The greatest proof of the reality of the resurrection of Christ is personal experience. Nothing can appeal above and beyond the experience of the human heart. Those who have trusted Christ as Lord and Savior know that He was born of a virgin, was crucified, bodily resurrected from the grave, and lives and reigns forever.

III. The authority of the King (16-20)

The final section of this thrilling passage deals with the marching orders Jesus left—not just with His disciples, but with every believer who would follow in His steps. One wonders what might have been the reaction of Tiberius Caesar in Rome had he heard Jesus speak these last words to His disciples, commissioning them to "go therefore, and make disciples of all nations" (v. 19). Likely he would have laughed in derision! And yet, three centuries later, as a result of the Great Commission, one of Tiberius' successors, Constantine, not only embraced Christianity himself, but established Christianity as the state religion of the Roman Empire.

What was it that caused rapid growth from that tiny, inconspicuous beginning? It was the authority of the living Christ. He said to His disciples that day on the Mount of Olives, "All authority has been given to me in heaven and on earth" (v. 18). Jesus possessed full, complete, and total authority. It was His will and purpose that His Gospel be communicated to the world through His followers, who would make up His church.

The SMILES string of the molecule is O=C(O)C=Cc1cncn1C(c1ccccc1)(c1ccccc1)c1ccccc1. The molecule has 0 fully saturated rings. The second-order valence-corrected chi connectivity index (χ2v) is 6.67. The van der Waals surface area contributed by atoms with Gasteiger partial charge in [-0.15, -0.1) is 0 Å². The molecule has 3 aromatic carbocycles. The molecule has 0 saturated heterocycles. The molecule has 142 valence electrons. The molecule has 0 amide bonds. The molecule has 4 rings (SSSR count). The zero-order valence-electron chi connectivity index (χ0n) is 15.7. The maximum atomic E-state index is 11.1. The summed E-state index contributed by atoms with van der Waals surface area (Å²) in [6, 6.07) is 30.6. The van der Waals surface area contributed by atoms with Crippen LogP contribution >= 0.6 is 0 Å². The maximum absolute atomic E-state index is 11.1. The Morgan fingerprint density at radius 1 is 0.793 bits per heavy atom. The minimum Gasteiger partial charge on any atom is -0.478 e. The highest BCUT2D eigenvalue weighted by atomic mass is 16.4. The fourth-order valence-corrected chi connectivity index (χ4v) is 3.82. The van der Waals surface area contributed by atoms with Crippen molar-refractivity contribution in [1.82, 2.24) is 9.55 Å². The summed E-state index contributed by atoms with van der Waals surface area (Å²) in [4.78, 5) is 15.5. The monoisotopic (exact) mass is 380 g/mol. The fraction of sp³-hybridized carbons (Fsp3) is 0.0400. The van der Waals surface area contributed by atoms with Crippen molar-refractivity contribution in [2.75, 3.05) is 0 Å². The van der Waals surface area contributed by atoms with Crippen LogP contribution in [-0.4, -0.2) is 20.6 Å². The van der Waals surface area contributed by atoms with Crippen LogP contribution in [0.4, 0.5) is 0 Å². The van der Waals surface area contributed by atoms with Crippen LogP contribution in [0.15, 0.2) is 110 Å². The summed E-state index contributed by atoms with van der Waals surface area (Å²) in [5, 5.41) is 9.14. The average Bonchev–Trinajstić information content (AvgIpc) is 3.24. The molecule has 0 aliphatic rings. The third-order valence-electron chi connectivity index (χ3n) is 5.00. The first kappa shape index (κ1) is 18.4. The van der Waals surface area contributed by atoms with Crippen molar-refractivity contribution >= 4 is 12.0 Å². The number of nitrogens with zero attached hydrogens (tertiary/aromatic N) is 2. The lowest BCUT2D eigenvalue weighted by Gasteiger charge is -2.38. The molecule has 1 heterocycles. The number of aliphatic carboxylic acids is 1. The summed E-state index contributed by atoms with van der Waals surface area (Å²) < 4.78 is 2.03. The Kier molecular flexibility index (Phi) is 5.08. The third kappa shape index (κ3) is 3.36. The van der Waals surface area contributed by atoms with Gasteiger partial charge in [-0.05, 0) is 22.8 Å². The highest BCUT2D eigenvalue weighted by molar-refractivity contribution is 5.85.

On the basis of that authority, Jesus gave His disciples what we have come to call the Great Commission: "Go, therefore, and make disciples of all nations, baptizing them in the name of the Father and of the Son and of the Holy Spirit, teaching them to observe everything I have commanded you" (vv. 19-20). This commission from our Lord contains specific orders. We are to go—we are not to wait until the world comes to us. Then, when we go we are to make disciples, baptize them, and teach them.

The thrilling promise that accompanies this commission is that we are never on our own. Jesus quickly added this word of assurance for His disciples, and for us: "And remember, I am with you always, to the end of the age" (v. 20).

Conclusion

Every believer in the Lord Jesus Christ has the responsibility to Go Tell It on the Mountain. None of us is exempt. Whether we walk next door or go around the world to do it, we have the double assurance of the authority of Jesus behind us, and the presence of Jesus with us. While we celebrate His first Advent once a year, the sensitive, alert Christian celebrates the anticipation of His second Advent every day of the year. This is what constrains us to Go Tell It on the Mountain that Jesus Christ is Lord.